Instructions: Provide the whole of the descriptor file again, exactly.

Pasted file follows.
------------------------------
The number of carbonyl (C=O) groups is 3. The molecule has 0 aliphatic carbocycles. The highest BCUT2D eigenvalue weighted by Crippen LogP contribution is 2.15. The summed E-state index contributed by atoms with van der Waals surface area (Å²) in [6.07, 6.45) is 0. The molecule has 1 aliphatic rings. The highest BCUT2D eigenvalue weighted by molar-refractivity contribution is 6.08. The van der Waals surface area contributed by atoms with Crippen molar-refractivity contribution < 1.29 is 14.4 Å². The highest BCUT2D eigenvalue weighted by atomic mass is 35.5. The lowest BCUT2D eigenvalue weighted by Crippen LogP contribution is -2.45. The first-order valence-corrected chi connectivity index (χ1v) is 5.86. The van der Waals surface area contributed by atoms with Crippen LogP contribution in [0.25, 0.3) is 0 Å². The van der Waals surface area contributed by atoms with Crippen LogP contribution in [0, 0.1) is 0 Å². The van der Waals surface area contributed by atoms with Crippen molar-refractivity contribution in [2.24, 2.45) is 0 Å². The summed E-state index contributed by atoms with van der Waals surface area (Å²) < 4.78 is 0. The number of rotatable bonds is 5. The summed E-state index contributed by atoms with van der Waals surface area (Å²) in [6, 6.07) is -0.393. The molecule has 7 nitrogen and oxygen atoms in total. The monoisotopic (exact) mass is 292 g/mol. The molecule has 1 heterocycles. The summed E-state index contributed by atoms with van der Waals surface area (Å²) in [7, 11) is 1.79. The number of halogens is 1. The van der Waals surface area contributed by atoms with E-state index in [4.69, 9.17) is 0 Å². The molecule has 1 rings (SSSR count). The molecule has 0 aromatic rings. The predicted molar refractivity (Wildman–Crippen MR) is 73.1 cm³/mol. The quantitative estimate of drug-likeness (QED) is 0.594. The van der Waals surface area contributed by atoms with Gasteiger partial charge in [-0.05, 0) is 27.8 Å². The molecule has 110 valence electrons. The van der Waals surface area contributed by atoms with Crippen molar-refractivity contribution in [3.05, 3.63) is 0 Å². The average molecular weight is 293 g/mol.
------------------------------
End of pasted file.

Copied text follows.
The number of carbonyl (C=O) groups is 3. The molecule has 0 aliphatic carbocycles. The highest BCUT2D eigenvalue weighted by Crippen LogP contribution is 2.15. The summed E-state index contributed by atoms with van der Waals surface area (Å²) in [6.07, 6.45) is 0. The molecule has 1 aliphatic rings. The highest BCUT2D eigenvalue weighted by molar-refractivity contribution is 6.08. The van der Waals surface area contributed by atoms with Crippen molar-refractivity contribution < 1.29 is 14.4 Å². The highest BCUT2D eigenvalue weighted by atomic mass is 35.5. The lowest BCUT2D eigenvalue weighted by Crippen LogP contribution is -2.45. The first-order valence-corrected chi connectivity index (χ1v) is 5.86. The van der Waals surface area contributed by atoms with Crippen LogP contribution in [0.25, 0.3) is 0 Å². The van der Waals surface area contributed by atoms with Crippen LogP contribution in [0, 0.1) is 0 Å². The van der Waals surface area contributed by atoms with Crippen molar-refractivity contribution in [2.24, 2.45) is 0 Å². The summed E-state index contributed by atoms with van der Waals surface area (Å²) < 4.78 is 0. The number of rotatable bonds is 5. The summed E-state index contributed by atoms with van der Waals surface area (Å²) in [6, 6.07) is -0.393. The molecule has 7 nitrogen and oxygen atoms in total. The monoisotopic (exact) mass is 292 g/mol. The molecule has 1 heterocycles. The summed E-state index contributed by atoms with van der Waals surface area (Å²) in [7, 11) is 1.79. The number of halogens is 1. The van der Waals surface area contributed by atoms with E-state index in [4.69, 9.17) is 0 Å². The molecule has 1 rings (SSSR count). The molecule has 0 aromatic rings. The predicted molar refractivity (Wildman–Crippen MR) is 73.1 cm³/mol. The quantitative estimate of drug-likeness (QED) is 0.594. The van der Waals surface area contributed by atoms with Gasteiger partial charge in [-0.05, 0) is 27.8 Å². The molecule has 110 valence electrons. The van der Waals surface area contributed by atoms with Crippen molar-refractivity contribution in [3.05, 3.63) is 0 Å². The average molecular weight is 293 g/mol.